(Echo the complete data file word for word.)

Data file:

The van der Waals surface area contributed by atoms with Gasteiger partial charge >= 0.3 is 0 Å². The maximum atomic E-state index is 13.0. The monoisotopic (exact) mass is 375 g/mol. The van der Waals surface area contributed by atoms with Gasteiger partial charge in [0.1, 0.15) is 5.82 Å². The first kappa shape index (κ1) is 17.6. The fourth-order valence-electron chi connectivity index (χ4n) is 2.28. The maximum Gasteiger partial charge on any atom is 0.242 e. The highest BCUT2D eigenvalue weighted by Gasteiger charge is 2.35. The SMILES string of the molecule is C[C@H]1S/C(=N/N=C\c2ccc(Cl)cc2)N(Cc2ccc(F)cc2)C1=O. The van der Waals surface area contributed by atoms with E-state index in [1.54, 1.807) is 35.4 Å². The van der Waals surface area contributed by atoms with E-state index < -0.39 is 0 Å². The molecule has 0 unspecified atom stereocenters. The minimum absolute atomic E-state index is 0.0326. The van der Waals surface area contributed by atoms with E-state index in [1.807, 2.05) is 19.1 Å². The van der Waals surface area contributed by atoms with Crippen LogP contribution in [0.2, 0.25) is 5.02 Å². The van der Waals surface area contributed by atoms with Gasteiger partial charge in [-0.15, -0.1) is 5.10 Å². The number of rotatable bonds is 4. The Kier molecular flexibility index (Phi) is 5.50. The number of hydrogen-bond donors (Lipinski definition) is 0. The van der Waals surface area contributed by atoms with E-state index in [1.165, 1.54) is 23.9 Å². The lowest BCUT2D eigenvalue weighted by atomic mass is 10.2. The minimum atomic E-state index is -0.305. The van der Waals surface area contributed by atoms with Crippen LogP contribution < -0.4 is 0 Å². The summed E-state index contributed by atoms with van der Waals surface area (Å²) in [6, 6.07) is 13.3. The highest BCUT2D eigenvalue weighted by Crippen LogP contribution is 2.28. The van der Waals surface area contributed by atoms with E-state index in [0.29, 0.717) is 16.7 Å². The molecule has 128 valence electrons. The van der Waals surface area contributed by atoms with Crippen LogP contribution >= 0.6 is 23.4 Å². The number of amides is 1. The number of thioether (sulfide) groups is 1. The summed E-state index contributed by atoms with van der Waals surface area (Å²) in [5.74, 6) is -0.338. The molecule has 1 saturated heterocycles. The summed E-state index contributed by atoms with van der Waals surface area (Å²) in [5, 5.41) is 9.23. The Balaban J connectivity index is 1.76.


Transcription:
The van der Waals surface area contributed by atoms with Gasteiger partial charge >= 0.3 is 0 Å². The maximum atomic E-state index is 13.0. The monoisotopic (exact) mass is 375 g/mol. The van der Waals surface area contributed by atoms with Gasteiger partial charge in [0.1, 0.15) is 5.82 Å². The first kappa shape index (κ1) is 17.6. The fourth-order valence-electron chi connectivity index (χ4n) is 2.28. The maximum Gasteiger partial charge on any atom is 0.242 e. The highest BCUT2D eigenvalue weighted by Gasteiger charge is 2.35. The SMILES string of the molecule is C[C@H]1S/C(=N/N=C\c2ccc(Cl)cc2)N(Cc2ccc(F)cc2)C1=O. The van der Waals surface area contributed by atoms with E-state index in [1.54, 1.807) is 35.4 Å². The van der Waals surface area contributed by atoms with E-state index < -0.39 is 0 Å². The molecule has 0 unspecified atom stereocenters. The minimum absolute atomic E-state index is 0.0326. The van der Waals surface area contributed by atoms with E-state index in [1.807, 2.05) is 19.1 Å². The van der Waals surface area contributed by atoms with Crippen LogP contribution in [0.2, 0.25) is 5.02 Å². The van der Waals surface area contributed by atoms with Gasteiger partial charge in [-0.15, -0.1) is 5.10 Å². The number of rotatable bonds is 4. The Kier molecular flexibility index (Phi) is 5.50. The number of hydrogen-bond donors (Lipinski definition) is 0. The van der Waals surface area contributed by atoms with E-state index in [1.165, 1.54) is 23.9 Å². The lowest BCUT2D eigenvalue weighted by atomic mass is 10.2. The minimum atomic E-state index is -0.305. The van der Waals surface area contributed by atoms with Crippen LogP contribution < -0.4 is 0 Å². The summed E-state index contributed by atoms with van der Waals surface area (Å²) in [6, 6.07) is 13.3. The highest BCUT2D eigenvalue weighted by Crippen LogP contribution is 2.28. The van der Waals surface area contributed by atoms with E-state index in [0.29, 0.717) is 16.7 Å². The molecule has 128 valence electrons. The van der Waals surface area contributed by atoms with Crippen LogP contribution >= 0.6 is 23.4 Å². The number of amides is 1. The number of thioether (sulfide) groups is 1. The summed E-state index contributed by atoms with van der Waals surface area (Å²) in [5.74, 6) is -0.338. The molecule has 1 saturated heterocycles. The summed E-state index contributed by atoms with van der Waals surface area (Å²) in [5, 5.41) is 9.23. The Balaban J connectivity index is 1.76.